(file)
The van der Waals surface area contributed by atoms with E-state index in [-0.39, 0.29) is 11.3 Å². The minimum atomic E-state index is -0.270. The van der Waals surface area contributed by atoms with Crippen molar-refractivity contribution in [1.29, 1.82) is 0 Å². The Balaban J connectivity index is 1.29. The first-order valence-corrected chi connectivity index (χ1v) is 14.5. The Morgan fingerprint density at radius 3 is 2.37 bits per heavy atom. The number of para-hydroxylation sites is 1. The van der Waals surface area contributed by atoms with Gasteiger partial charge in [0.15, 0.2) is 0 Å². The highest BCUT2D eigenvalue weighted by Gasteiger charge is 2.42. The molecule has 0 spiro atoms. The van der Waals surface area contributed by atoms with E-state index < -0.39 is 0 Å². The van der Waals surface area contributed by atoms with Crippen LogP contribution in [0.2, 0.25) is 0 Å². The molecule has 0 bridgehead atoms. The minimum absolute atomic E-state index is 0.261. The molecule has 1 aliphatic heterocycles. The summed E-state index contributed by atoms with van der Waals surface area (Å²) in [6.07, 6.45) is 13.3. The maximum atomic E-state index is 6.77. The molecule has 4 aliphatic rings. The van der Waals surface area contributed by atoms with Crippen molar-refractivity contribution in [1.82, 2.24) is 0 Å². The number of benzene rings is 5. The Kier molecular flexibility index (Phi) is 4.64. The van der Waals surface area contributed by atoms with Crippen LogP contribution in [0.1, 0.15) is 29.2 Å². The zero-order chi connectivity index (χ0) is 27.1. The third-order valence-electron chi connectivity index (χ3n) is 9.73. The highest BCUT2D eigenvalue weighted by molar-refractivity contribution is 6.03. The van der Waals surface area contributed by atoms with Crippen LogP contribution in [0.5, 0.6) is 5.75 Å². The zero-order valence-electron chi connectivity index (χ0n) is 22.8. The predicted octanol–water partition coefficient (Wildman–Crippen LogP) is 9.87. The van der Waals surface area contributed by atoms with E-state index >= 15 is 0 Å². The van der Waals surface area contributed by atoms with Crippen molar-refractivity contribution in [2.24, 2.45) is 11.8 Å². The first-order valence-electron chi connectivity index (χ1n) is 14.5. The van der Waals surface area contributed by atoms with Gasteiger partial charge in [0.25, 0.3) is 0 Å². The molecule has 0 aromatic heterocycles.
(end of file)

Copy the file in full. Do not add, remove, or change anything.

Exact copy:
The van der Waals surface area contributed by atoms with E-state index in [-0.39, 0.29) is 11.3 Å². The minimum atomic E-state index is -0.270. The van der Waals surface area contributed by atoms with Crippen molar-refractivity contribution in [1.29, 1.82) is 0 Å². The Balaban J connectivity index is 1.29. The first-order valence-corrected chi connectivity index (χ1v) is 14.5. The Morgan fingerprint density at radius 3 is 2.37 bits per heavy atom. The number of para-hydroxylation sites is 1. The van der Waals surface area contributed by atoms with Gasteiger partial charge in [0.15, 0.2) is 0 Å². The highest BCUT2D eigenvalue weighted by Gasteiger charge is 2.42. The molecule has 0 spiro atoms. The van der Waals surface area contributed by atoms with E-state index < -0.39 is 0 Å². The van der Waals surface area contributed by atoms with Crippen LogP contribution in [0.2, 0.25) is 0 Å². The molecule has 0 bridgehead atoms. The minimum absolute atomic E-state index is 0.261. The molecule has 1 aliphatic heterocycles. The summed E-state index contributed by atoms with van der Waals surface area (Å²) in [6.07, 6.45) is 13.3. The maximum atomic E-state index is 6.77. The molecule has 4 aliphatic rings. The van der Waals surface area contributed by atoms with Crippen molar-refractivity contribution in [1.82, 2.24) is 0 Å². The number of benzene rings is 5. The Kier molecular flexibility index (Phi) is 4.64. The van der Waals surface area contributed by atoms with Crippen LogP contribution in [0.1, 0.15) is 29.2 Å². The zero-order chi connectivity index (χ0) is 27.1. The third-order valence-electron chi connectivity index (χ3n) is 9.73. The highest BCUT2D eigenvalue weighted by molar-refractivity contribution is 6.03. The van der Waals surface area contributed by atoms with Crippen LogP contribution in [0.5, 0.6) is 5.75 Å². The zero-order valence-electron chi connectivity index (χ0n) is 22.8. The predicted octanol–water partition coefficient (Wildman–Crippen LogP) is 9.87. The van der Waals surface area contributed by atoms with E-state index >= 15 is 0 Å². The van der Waals surface area contributed by atoms with Crippen molar-refractivity contribution in [2.24, 2.45) is 11.8 Å². The first-order valence-electron chi connectivity index (χ1n) is 14.5. The van der Waals surface area contributed by atoms with Gasteiger partial charge in [0.25, 0.3) is 0 Å². The molecule has 0 aromatic heterocycles.